Now that we have a better idea about the contours of love what can we say about loving God and neighbor? I will comment briefly on both. Let me start with love of neighbor since this is perhaps a less daunting than loving an invisible being.

I once helped an African American mother who told me this story. She and her husband at the time had been in hard times and could not buy their children Christmas presents. So the local pastor decided to bring them Christmas presents. When the pastor came she berated and shamed the Father for not being able to provide his children Christmas presents. The man was so infuriated that he kicked the pastor out of the house. A clergy person hasn’t been let back into that house sense.

I believe that love is never wasted. Doesn’t matter if the love is reciprocated, if the action changes the world, I believe that there will come a day where God will wipe away every tear, thus love is never wasted. However, over the course of ministry I have learned that there are better and worse ways to love people. In the case of this man love for him was not having other people buy his children Christmas presents. Love for him was being given the opportunity to have a well paying job so he could buy his own children Christmas presents.

During my time at Richmond Hill, the retreat center I lived and worked in for a year, I learned a lot about the classical discipline of spiritual discernment. I learned a lot about listening to God and to people. And what I discovered is that when you see the good in people and call that out, when you bring out people’s talents and gifts and help people see those things, usually they will live up to your expectations.

Can I be honest? I have been to a lot of churches, a lot of great churches, but I have never seen any church break the 20/80 rule. That being 20% of the people do 80% of the work. I believe there are several reasons for this. As I mentioned earlier, if love is only commitment, if love is only duty, than it will falter, it will only go so far. Sometimes a service that we once did with joy becomes a duty and eventually we forget what even motivated us to volunteer in the first place. I also believe that many pastors are more interested in making a name for themselves, in making a change, in being on the cutting edge, in getting things done, that they often forget to love their people. They may lead a church into growth, but so often it is growth that displaces and dishonors the people who built the church.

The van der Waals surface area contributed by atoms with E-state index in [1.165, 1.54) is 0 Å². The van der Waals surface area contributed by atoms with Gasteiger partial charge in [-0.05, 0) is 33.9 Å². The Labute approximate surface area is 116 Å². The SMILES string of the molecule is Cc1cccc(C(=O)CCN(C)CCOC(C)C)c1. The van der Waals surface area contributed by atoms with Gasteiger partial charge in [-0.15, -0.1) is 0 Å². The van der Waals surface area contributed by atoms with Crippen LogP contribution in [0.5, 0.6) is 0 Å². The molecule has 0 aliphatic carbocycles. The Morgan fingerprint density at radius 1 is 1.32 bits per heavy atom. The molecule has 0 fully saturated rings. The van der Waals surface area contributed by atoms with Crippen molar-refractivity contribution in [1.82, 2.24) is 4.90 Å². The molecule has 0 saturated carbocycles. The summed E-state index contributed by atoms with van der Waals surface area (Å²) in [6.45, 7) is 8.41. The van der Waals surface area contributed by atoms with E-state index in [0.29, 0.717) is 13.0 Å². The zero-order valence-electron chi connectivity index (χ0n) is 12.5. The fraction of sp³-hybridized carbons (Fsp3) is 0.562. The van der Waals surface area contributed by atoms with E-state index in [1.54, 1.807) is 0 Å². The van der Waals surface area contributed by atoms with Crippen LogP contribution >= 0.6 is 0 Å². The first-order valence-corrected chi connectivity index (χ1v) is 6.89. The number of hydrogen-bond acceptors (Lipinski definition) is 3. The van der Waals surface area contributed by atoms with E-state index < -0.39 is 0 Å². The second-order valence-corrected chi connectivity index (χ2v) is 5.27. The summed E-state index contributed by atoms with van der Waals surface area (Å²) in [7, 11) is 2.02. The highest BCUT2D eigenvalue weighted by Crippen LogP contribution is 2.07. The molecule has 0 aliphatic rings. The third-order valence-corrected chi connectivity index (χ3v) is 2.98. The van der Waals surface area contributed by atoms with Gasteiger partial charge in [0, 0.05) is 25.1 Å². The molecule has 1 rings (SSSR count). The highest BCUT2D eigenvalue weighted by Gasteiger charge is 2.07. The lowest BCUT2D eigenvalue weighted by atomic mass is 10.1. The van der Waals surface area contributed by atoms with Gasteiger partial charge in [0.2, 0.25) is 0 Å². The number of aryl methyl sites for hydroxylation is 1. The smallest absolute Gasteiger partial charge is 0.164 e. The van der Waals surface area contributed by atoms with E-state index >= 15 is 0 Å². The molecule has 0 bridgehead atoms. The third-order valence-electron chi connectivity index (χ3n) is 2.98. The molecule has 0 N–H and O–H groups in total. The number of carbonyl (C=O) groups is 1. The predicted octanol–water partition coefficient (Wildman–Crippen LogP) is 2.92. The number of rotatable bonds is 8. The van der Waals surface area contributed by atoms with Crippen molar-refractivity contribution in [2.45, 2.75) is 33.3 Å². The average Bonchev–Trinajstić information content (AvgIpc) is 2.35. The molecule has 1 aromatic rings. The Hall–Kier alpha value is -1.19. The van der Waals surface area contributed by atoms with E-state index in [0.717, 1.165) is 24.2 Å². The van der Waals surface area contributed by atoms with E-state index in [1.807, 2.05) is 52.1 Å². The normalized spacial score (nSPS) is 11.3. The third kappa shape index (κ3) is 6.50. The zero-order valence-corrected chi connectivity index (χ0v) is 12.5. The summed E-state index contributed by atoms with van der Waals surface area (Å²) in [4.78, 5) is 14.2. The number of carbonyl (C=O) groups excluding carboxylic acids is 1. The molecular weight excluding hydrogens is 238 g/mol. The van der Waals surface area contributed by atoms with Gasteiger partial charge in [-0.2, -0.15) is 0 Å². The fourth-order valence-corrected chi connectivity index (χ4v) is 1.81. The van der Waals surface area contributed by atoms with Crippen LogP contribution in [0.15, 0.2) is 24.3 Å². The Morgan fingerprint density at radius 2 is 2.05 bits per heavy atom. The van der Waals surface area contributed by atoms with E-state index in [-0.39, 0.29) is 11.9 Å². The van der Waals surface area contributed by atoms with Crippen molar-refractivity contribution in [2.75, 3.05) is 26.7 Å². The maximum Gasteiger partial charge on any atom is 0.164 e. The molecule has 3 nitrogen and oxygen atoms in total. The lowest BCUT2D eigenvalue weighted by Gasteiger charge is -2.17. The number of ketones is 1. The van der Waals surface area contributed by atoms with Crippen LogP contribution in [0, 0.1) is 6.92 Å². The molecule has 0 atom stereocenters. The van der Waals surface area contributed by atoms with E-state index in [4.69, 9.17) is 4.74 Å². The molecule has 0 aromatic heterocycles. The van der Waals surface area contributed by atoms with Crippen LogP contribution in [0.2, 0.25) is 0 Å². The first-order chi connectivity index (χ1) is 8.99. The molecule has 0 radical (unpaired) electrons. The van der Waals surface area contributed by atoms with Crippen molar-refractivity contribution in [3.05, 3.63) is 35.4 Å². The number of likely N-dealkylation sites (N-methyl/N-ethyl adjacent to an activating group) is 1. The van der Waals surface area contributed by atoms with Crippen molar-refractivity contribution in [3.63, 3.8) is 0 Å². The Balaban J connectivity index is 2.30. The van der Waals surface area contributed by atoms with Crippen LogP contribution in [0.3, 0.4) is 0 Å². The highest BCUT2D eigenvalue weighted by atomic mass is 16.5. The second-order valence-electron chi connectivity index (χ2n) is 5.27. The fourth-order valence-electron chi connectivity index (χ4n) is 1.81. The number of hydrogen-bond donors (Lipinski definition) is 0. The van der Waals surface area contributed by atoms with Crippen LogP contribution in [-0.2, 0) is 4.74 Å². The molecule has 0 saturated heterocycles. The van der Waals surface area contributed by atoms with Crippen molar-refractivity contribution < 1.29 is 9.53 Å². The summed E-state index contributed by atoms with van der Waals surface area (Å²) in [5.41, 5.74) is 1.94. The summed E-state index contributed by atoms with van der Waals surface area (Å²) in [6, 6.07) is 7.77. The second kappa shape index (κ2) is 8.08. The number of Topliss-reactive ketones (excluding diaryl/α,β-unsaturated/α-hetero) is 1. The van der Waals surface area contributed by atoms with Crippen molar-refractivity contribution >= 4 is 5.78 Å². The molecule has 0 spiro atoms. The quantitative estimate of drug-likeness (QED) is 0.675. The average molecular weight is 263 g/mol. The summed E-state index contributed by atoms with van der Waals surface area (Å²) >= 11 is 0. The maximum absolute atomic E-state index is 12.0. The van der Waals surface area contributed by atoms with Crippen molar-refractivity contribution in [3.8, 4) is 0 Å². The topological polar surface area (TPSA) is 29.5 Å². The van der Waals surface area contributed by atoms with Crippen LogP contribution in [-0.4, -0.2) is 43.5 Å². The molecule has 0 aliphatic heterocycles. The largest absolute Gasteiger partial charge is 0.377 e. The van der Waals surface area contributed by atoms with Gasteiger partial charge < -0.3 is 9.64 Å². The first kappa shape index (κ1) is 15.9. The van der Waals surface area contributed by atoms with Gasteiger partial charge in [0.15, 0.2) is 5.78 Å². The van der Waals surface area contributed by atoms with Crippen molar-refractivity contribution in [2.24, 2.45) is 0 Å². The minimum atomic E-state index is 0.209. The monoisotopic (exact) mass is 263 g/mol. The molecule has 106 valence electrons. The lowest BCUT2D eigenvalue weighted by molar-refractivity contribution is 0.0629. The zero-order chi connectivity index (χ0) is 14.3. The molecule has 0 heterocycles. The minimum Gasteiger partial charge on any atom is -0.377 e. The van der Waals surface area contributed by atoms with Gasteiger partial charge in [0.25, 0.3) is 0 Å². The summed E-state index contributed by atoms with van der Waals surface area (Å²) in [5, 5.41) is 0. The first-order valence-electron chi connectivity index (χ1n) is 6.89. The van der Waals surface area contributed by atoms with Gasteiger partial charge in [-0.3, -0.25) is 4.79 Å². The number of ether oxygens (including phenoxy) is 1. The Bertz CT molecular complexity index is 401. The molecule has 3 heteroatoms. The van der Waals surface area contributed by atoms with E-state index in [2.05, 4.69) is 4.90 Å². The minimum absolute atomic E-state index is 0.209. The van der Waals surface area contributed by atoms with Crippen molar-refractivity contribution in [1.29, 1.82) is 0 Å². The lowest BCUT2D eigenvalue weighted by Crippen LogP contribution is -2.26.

I confess to you that so often in my ministry I have been more concerned with getting things done, with looking good, with building my resume, than loving my people. But I don’t believe in a ministry of scarcity, in saying look at all the things we don’t have, I believe in a ministry of abundance, I believe in discerning in the spirit people’s gifts and helping them live into those gifts. Doesn’t mean that at the end of the day we all agree. But it means at the end of the day we all feel heard, we all feel loved, and we trust each other enough, to follow the path that God has laid out for our community.

On loving God, I am finding day by day, that I love God less than I thought I did. Its easy to love the gods of this world. The gods we make in our image, the gods that demand nothing of us, the gods that say, “it’s cool do your own thing.”

But in our post modern world where everyone does what is right in their own eyes we often forget that the Bible gives two basic descriptions of God. The first, God is Love, we quote very often. But in 1 Peter 1:16 we are reminded to, “be Holy for I am holy,” the “I” being God. The scriptures say that God is both Love and Holy. This is very strange because to be Love is to be presence, covenant, connection, action, listening, all the things we have described. But to be Holy is to be other, separate, complete, lacking in nothing, needing nothing, unapproachable. The Holy evokes out of us fear and reverences. The Holy causes us to fall to our knees as Isaiah did and declare, I am a man or woman of unclean lips. How can God be both Love and Holiness?

The answer we find, is in the cross, the ultimate expression of love, the ultimate expression of justice, the ultimate expression of sacrifice, the ultimate expression of holiness. At the cross God’s Love and holiness meet in perfect harmony. It is the death, resurrection, and ascension of Jesus that allows us to love a Holy God.

Love God, Love your neighbor. Sounds simple enough. But sometimes the simplest things are the hardest things for us to do. Because loving God, loving people, requires risk. The risk that we might be rejected, the risk that God might not answer that desperate prayer and we won’t know why. To quote C.S Lewis in his classic work, The Four Loves, “To Love at all is to be vulnerable. Love anything, and your heart will certainly be wrung and possibly broken. If you want to make sure of keeping it intact, you must give your heart to no one, not even to an animal. Wrap it carefully round with hobbies and little luxuries; avoid all entanglements; lock it up safe in the casket or coffin of your selfishness. But in that casket- safe, dark, motionless, airless, it will change. It will not be broken; it will become unbreakable, impenetrable, irredeemable. The alternate to tragedy, or at least to the risk of tragedy, is damnation. The only place outside Heaven where you can be perfectly safe from all dangers and perturbations of love is hell.”

 

Teach me how to love. It is a dangerous prayer.

And I dare you to pray it.

In the name of the Father, Son, and Holy Spirit.

Amen.